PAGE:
Moving to a new country isn't easy, especially if you're fifteen years old and leaving all your friends behind and moving to a place where you can't speak the language. My plan was to get the Daughter enrolled in some local activities the moment we arrived in Rimini. Helping her make friends and preventing her from turning into a despairing wreck. My friend and fellow South African, Chris, had recommended a place for veritable vagabonds such as ourselves. Arcobaleno–Rainbow Association is a voluntary association run by Italians and immigrants, which encourages cross-cultural initiatives and offers Italian lessons.
Arcobaleno offers sessions for young people twice a week, and on her first evening there, Courtney made a new friend, a girl from Moldova––who speaks Romanian, English, Italian and a little Turkish.
Next, we decided to try dance classes; the Daughter had her mind set on acrobatic aerial silk class. But first, I needed to check our insurance cover. She broke an arm at five, was bitten by a snake at ten, fractured a finger at fourteen, and I had visions of her breaking her neck at fifteen. We took a bus in the pouring rain to an industrial area outside Rimini.
'Dad, are you sure we have the right place,' she said. 'The all-knowing Google says it is here, it must be here,' I said, wondering if we had accidently wandered into a chop shop.
The dance studio was situated above a workshop. The pink walls leading up to the studio a stark contrast to the grimy concrete garage where grease monkeys operated on jalopies. Fortunately, for me and our medical insurance, the aerial acrobats were preparing for an end of year performance and suggested we return in September, at the start of the new school year -- the Daughter would see the summer without a neck brace.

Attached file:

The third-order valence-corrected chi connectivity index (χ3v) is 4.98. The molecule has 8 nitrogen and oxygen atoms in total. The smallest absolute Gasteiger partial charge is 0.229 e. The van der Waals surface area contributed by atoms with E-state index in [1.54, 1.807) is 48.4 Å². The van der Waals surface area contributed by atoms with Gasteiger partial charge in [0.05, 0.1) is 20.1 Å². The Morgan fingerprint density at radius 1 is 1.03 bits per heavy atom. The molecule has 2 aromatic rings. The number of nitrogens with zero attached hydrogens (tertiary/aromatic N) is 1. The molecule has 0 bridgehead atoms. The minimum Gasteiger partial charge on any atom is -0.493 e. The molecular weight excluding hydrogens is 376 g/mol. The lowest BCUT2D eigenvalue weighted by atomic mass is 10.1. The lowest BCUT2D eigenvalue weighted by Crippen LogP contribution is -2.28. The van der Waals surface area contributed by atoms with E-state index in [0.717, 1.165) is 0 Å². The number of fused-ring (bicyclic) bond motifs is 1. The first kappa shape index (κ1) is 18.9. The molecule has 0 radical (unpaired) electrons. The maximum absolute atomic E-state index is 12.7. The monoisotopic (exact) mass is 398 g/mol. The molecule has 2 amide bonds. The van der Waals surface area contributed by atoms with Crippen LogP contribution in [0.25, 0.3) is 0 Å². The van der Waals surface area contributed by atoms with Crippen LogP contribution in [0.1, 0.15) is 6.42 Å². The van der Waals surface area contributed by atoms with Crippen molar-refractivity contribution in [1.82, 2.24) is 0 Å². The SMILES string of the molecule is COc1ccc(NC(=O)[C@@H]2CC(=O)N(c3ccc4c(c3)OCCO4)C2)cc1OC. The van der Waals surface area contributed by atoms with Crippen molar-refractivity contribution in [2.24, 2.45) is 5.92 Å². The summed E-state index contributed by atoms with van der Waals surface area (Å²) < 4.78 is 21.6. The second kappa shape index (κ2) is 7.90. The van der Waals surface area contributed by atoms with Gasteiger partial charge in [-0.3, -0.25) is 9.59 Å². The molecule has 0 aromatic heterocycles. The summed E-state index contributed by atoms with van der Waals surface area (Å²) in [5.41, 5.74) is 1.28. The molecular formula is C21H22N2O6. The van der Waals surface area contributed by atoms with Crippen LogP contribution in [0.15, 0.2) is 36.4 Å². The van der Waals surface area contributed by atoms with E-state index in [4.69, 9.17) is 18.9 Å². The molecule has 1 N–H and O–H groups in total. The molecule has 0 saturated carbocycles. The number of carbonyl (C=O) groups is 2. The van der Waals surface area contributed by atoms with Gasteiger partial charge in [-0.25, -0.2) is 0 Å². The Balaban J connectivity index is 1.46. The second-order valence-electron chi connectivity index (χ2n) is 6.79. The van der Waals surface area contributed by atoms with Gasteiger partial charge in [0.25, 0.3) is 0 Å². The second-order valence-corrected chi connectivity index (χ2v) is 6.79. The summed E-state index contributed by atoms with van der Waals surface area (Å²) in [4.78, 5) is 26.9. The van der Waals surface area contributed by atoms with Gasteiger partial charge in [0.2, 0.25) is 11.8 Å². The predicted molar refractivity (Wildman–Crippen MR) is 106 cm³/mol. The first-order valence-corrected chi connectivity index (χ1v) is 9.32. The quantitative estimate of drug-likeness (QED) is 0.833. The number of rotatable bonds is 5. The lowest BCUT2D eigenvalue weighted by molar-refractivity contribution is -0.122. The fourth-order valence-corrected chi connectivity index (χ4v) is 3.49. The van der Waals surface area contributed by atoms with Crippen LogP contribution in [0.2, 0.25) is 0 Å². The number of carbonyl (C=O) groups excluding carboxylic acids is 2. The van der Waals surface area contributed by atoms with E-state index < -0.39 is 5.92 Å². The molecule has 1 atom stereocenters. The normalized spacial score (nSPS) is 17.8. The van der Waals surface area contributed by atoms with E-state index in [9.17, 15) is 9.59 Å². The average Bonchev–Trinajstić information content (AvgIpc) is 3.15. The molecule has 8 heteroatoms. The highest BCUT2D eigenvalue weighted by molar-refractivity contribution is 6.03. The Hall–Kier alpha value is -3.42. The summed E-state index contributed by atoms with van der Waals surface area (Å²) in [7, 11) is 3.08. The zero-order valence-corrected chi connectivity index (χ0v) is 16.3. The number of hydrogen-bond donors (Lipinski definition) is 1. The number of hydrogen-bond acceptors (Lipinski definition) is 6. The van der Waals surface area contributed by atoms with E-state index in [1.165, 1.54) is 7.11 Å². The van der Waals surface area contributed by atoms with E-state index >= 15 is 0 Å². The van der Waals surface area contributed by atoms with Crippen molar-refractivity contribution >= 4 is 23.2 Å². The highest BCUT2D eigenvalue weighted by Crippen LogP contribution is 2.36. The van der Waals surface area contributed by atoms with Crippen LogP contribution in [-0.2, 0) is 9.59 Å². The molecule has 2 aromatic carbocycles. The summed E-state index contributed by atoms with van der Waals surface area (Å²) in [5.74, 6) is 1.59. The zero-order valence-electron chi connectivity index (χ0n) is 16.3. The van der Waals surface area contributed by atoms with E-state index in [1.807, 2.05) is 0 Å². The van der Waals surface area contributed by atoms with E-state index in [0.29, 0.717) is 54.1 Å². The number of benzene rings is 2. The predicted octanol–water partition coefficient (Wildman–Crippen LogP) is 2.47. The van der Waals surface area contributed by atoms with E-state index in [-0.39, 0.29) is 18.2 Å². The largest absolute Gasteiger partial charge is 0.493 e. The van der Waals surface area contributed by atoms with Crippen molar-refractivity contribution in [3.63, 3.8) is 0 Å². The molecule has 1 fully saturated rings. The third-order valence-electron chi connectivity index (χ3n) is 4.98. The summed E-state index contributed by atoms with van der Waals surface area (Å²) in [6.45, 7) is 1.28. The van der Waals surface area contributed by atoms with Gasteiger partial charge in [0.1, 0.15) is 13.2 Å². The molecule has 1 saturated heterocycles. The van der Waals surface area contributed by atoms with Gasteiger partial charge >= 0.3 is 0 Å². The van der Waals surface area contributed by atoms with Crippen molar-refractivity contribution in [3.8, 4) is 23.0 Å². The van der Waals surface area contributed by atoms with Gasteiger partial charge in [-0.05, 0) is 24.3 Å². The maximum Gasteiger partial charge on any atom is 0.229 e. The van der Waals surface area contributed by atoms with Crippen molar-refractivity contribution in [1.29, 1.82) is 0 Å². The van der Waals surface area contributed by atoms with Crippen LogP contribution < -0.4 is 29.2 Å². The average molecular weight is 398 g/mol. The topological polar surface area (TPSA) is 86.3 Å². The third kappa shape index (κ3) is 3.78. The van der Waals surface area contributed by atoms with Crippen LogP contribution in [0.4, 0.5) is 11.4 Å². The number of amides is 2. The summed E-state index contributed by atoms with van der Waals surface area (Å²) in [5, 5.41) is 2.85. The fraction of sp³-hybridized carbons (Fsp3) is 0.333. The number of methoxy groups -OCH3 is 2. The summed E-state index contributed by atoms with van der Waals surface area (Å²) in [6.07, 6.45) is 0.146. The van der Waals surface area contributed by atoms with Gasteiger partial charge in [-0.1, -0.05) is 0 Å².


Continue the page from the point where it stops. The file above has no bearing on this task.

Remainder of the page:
Just as we were about to start advertising her as a language partner on street poles around Rimini, her Moldovian mate told us that she has an osservatore (the watcher) in her class. Theosservatore isa student who attends school to make friends and slowly learn Italian, without having to write any tests.
'Dad, I can go to school!' she exclaimed. 'And I don't have to write any tests.' 'Yes, but you still need to keep up with your homeschooling,' I said. 'I don't care,' she said. 'I want friends.' 'But you have so many virtual friends, why would you want any real friends? Besides you have me to hang out with every day.' 'That's not funny Dad,' she said, pulling a squishy face. 'I need friends!'
The next morning we went to the school and presented our case. I thought I was speaking Italian, the receptionist thought I was speaking Spanish and Courtney had no clue what anyone was saying. Through a combination of Itanglish, wild gesticulations and poking at pictures, we establish that the school might be too scientific for Courtney. Not to mention the burden of adding Latin to her language learning load. Besides, it was too close to the end of the school year, pointed out the receptionist, we should enrol for September. We protested that September was six months away and the Daughter needed to make friends for the summer, people who would help her learn Italian, people who would show her the best gelaterias, people who would help her work on her tan. Like most things in Italy, and Africa, we'd need a connection on the inside.